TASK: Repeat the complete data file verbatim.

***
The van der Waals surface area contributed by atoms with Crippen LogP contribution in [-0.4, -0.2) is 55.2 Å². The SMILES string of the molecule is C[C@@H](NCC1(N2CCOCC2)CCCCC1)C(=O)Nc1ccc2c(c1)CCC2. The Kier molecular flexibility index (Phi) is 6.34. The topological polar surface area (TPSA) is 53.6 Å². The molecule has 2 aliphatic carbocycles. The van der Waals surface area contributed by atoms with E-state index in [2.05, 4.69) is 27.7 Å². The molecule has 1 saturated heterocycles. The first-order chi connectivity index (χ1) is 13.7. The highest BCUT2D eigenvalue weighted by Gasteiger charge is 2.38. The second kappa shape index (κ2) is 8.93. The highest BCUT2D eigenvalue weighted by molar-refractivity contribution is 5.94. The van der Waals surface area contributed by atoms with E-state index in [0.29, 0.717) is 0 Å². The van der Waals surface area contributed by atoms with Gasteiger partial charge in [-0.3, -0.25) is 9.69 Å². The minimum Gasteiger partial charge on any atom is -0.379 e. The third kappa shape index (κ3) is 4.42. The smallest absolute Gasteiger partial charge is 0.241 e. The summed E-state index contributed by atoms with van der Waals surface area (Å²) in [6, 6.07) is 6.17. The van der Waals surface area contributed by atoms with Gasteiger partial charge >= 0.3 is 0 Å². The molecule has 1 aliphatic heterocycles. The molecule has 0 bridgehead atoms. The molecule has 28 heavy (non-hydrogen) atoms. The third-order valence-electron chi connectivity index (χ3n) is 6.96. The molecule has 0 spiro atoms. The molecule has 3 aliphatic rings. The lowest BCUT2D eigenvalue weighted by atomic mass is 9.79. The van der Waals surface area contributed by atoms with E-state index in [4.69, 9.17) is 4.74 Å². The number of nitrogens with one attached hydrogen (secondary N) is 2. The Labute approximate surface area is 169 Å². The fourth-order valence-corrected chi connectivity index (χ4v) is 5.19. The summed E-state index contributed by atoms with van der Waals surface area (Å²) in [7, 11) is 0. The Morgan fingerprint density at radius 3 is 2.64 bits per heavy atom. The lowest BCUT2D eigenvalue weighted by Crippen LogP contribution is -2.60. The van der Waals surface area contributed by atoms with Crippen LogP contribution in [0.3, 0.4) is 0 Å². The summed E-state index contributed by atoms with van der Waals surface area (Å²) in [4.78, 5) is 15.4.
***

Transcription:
The van der Waals surface area contributed by atoms with Crippen LogP contribution in [-0.4, -0.2) is 55.2 Å². The SMILES string of the molecule is C[C@@H](NCC1(N2CCOCC2)CCCCC1)C(=O)Nc1ccc2c(c1)CCC2. The Kier molecular flexibility index (Phi) is 6.34. The topological polar surface area (TPSA) is 53.6 Å². The molecule has 2 aliphatic carbocycles. The van der Waals surface area contributed by atoms with E-state index in [2.05, 4.69) is 27.7 Å². The molecule has 1 saturated heterocycles. The first-order chi connectivity index (χ1) is 13.7. The highest BCUT2D eigenvalue weighted by Gasteiger charge is 2.38. The second kappa shape index (κ2) is 8.93. The highest BCUT2D eigenvalue weighted by molar-refractivity contribution is 5.94. The van der Waals surface area contributed by atoms with E-state index in [0.29, 0.717) is 0 Å². The van der Waals surface area contributed by atoms with Gasteiger partial charge in [-0.3, -0.25) is 9.69 Å². The minimum Gasteiger partial charge on any atom is -0.379 e. The third kappa shape index (κ3) is 4.42. The smallest absolute Gasteiger partial charge is 0.241 e. The summed E-state index contributed by atoms with van der Waals surface area (Å²) in [6, 6.07) is 6.17. The van der Waals surface area contributed by atoms with Gasteiger partial charge >= 0.3 is 0 Å². The molecule has 1 aliphatic heterocycles. The molecule has 0 bridgehead atoms. The molecule has 28 heavy (non-hydrogen) atoms. The third-order valence-electron chi connectivity index (χ3n) is 6.96. The molecule has 0 spiro atoms. The molecule has 3 aliphatic rings. The lowest BCUT2D eigenvalue weighted by atomic mass is 9.79. The van der Waals surface area contributed by atoms with E-state index in [4.69, 9.17) is 4.74 Å². The number of nitrogens with one attached hydrogen (secondary N) is 2. The Labute approximate surface area is 169 Å². The fourth-order valence-corrected chi connectivity index (χ4v) is 5.19. The summed E-state index contributed by atoms with van der Waals surface area (Å²) in [7, 11) is 0. The Morgan fingerprint density at radius 3 is 2.64 bits per heavy atom. The lowest BCUT2D eigenvalue weighted by Crippen LogP contribution is -2.60. The van der Waals surface area contributed by atoms with Crippen LogP contribution in [0.3, 0.4) is 0 Å². The summed E-state index contributed by atoms with van der Waals surface area (Å²) in [4.78, 5) is 15.4.